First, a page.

South Shields Local History Group

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Band, John Morrell (RANR)

John Morrell Band (1902-1943), naval officer, was born on 22 March 1902 at South Shields, County of Durham, England, son of John Oliver Band, master mariner, and his wife Margaret, née Morrell. The family moved to London where young John’s education at Enfield Grammar School was interrupted by trips to sea with his parents. He followed his father into the Merchant Navy, gaining his first-mate’s certificate in 1924. When his venture as part-owner of a trading vessel was curtailed by the Depression, Band went to China and accumulated enough money to settle on a farm at Nyeri, Kenya. There he bred Ayrshire cattle and did safari work. In 1932 at Nanyuki he married Clara Violet Howes.

After his cattle died of disease, Band tried running guns and smuggling potatoes to Ethiopia, but was apprehended. By the late 1930s he was sailing in coastal steamers in the Pacific and had bought land at Woorim on Queensland’s Bribie Island. Keen to be in uniform in the event of war, on 1 September 1939 he obtained an appointment as temporary sub-lieutenant in the Royal Australian Naval Reserve. From October that year to July 1940 he served in the armed merchant cruiser, H.M.S. Moreton Bay, undergoing an arduous series of patrols in Japanese waters. His subsequent ships included H.M.A.S. Moresby and the cruiser, Hobart, in which he saw action in May 1942 during the battle of the Coral Sea. On 1 October he was posted to command the naval section of the Combined Training Centre at Toorbul Point, near Brisbane.

The school instructed Australian and American soldiers and sailors in amphibious warfare. Band was in his element, teaching landing operations to his students, and training them to be physically and mentally tough. Over six feet (183 cm) tall, well built, part buccaneer and part gentleman, he had a ready, sardonic grin which he used effectively when deriding his juniors. Although a strict disciplinarian, he could be charming and had a fund of stories about his adventures. In January 1943 he was promoted temporary acting lieutenant commander and in July took charge of the mobile base staff organization in Port Moresby. Appointed port director at Buna, Papua, next month, he took initiatives which enabled its facilities to handle shipping twenty-four hours a day.

On 22 September 1943 Band led the beach party accompanying the seaborne assault against Finschhafen, New Guinea. As beachmaster, he was responsible for placing markers and for providing inshore navigational assistance to subsequent waves of landing craft. The first attackers arrived at 4.45 that morning, but—due to an error—found themselves at Siki Cove, south of their objective of Scarlet Beach. Band leapt ashore and called his men to follow. According to one account, a Japanese shouted, ‘Who’s there?’ Band answered, ‘The navy’, and was hit by a burst of machine-gun fire. Despite his wounds, he continued to direct operations and saved a group of vessels from beaching in the wrong position. He died next day and was buried in Bomana war cemetery, Port Moresby; his wife and daughter survived him; he was posthumously awarded the United States Navy Cross.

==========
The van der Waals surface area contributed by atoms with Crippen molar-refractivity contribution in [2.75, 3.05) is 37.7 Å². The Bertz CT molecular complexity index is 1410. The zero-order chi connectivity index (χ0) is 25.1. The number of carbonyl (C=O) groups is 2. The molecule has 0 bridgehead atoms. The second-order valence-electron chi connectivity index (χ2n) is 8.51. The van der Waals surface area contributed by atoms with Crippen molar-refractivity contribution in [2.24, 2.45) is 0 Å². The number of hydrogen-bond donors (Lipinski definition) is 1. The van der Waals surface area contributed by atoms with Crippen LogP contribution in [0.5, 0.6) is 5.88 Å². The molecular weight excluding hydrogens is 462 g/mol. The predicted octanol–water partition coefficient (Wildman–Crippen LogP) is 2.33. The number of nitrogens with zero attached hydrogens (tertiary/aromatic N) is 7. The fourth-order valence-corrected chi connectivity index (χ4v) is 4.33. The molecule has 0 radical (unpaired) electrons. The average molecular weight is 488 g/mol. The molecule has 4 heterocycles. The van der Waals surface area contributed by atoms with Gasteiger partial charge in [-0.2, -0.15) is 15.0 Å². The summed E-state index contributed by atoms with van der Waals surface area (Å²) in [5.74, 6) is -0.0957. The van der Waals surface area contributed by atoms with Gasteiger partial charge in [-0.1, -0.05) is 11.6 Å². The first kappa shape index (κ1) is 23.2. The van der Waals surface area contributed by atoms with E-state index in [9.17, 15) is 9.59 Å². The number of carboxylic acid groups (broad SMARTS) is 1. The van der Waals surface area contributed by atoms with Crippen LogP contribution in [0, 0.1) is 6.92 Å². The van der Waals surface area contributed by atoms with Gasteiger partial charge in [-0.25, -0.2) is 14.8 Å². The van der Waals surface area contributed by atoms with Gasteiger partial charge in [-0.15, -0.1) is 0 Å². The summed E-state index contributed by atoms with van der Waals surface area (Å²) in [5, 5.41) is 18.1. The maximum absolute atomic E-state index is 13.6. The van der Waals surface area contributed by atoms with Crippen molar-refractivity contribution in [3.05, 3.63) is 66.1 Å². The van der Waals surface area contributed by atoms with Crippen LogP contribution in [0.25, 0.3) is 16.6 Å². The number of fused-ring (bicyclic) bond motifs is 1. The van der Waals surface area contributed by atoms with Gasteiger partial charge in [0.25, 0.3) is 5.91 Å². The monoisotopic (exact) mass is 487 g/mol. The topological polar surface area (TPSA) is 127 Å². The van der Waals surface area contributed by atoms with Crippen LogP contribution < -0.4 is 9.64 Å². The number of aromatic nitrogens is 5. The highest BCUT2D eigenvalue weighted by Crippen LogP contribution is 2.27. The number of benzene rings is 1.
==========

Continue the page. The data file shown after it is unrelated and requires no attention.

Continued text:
Navy Cross (Sample from Wikipedia)

Navy Cross: The President of the United States of America takes pride in presenting the Navy Cross (Posthumously) to Lieutenant Commander John Morel Band, Royal Australian Naval Voluntary Reserve, for extraordinary heroism in action against the enemy, as Officer in Charge of the Naval Beach Party that landed at Japanese occupied Finschafen on 22 September 1943. Lieutenant Commander Band landed with the first wave in face of heavy enemy machine gun and mortar fire. In absolute disregard for his own safety he repeatedly exposed himself in efforts to execute successfully the task that had been assigned him, and in doing so, was mortally wounded. Demonstrating tenacious courage, he continued to direct his group and was successful in diverting one group of landing craft which were about to land on the wrong beach in the face of heavy enemy opposition. As the result of his wounds he fell unconscious on the beach and was returned to a field hospital where he died. His daring leadership and devotion to duty contributed to the successful completion of a vital mission. He gallantly gave his life in the service of his country.


David Fenton

Hugh Jarrett,

Medal citation details

National Archives of Australia

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